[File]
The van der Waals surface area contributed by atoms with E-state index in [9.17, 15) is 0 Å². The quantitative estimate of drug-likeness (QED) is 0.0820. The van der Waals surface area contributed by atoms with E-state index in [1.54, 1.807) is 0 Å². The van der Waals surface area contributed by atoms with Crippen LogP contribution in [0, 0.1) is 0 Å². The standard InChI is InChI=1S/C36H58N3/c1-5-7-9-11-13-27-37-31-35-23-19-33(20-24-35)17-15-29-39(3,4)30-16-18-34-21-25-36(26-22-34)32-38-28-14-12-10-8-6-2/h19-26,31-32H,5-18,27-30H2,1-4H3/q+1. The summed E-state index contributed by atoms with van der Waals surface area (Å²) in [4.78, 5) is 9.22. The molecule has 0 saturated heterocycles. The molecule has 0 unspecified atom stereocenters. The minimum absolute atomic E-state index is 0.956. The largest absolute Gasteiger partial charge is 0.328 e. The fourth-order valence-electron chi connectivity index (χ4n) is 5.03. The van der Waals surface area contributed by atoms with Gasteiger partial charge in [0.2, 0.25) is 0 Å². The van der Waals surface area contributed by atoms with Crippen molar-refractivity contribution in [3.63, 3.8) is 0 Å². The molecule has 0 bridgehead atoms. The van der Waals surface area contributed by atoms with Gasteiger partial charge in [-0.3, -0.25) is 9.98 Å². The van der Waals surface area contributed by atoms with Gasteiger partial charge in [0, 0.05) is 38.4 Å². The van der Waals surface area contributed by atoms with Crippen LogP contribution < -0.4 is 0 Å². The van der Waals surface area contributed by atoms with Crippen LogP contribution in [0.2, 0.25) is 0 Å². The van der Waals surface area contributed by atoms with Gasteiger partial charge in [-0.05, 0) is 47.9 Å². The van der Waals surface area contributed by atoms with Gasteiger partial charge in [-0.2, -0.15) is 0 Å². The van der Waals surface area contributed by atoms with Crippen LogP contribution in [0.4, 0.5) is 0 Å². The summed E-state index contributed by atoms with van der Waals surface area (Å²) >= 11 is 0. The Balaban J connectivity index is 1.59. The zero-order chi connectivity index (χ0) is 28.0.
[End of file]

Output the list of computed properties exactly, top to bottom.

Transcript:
The van der Waals surface area contributed by atoms with E-state index in [9.17, 15) is 0 Å². The quantitative estimate of drug-likeness (QED) is 0.0820. The van der Waals surface area contributed by atoms with E-state index in [1.54, 1.807) is 0 Å². The van der Waals surface area contributed by atoms with Crippen LogP contribution in [0, 0.1) is 0 Å². The standard InChI is InChI=1S/C36H58N3/c1-5-7-9-11-13-27-37-31-35-23-19-33(20-24-35)17-15-29-39(3,4)30-16-18-34-21-25-36(26-22-34)32-38-28-14-12-10-8-6-2/h19-26,31-32H,5-18,27-30H2,1-4H3/q+1. The summed E-state index contributed by atoms with van der Waals surface area (Å²) in [4.78, 5) is 9.22. The molecule has 0 saturated heterocycles. The molecule has 0 unspecified atom stereocenters. The minimum absolute atomic E-state index is 0.956. The largest absolute Gasteiger partial charge is 0.328 e. The fourth-order valence-electron chi connectivity index (χ4n) is 5.03. The van der Waals surface area contributed by atoms with Gasteiger partial charge in [0.2, 0.25) is 0 Å². The van der Waals surface area contributed by atoms with Crippen molar-refractivity contribution in [3.63, 3.8) is 0 Å². The molecule has 0 bridgehead atoms. The van der Waals surface area contributed by atoms with Gasteiger partial charge in [-0.3, -0.25) is 9.98 Å². The van der Waals surface area contributed by atoms with Gasteiger partial charge in [0, 0.05) is 38.4 Å². The van der Waals surface area contributed by atoms with Crippen LogP contribution < -0.4 is 0 Å². The van der Waals surface area contributed by atoms with Crippen LogP contribution in [0.2, 0.25) is 0 Å². The van der Waals surface area contributed by atoms with Gasteiger partial charge in [-0.05, 0) is 47.9 Å². The van der Waals surface area contributed by atoms with Gasteiger partial charge in [-0.2, -0.15) is 0 Å². The van der Waals surface area contributed by atoms with Crippen LogP contribution in [0.4, 0.5) is 0 Å². The summed E-state index contributed by atoms with van der Waals surface area (Å²) >= 11 is 0. The Balaban J connectivity index is 1.59. The zero-order chi connectivity index (χ0) is 28.0.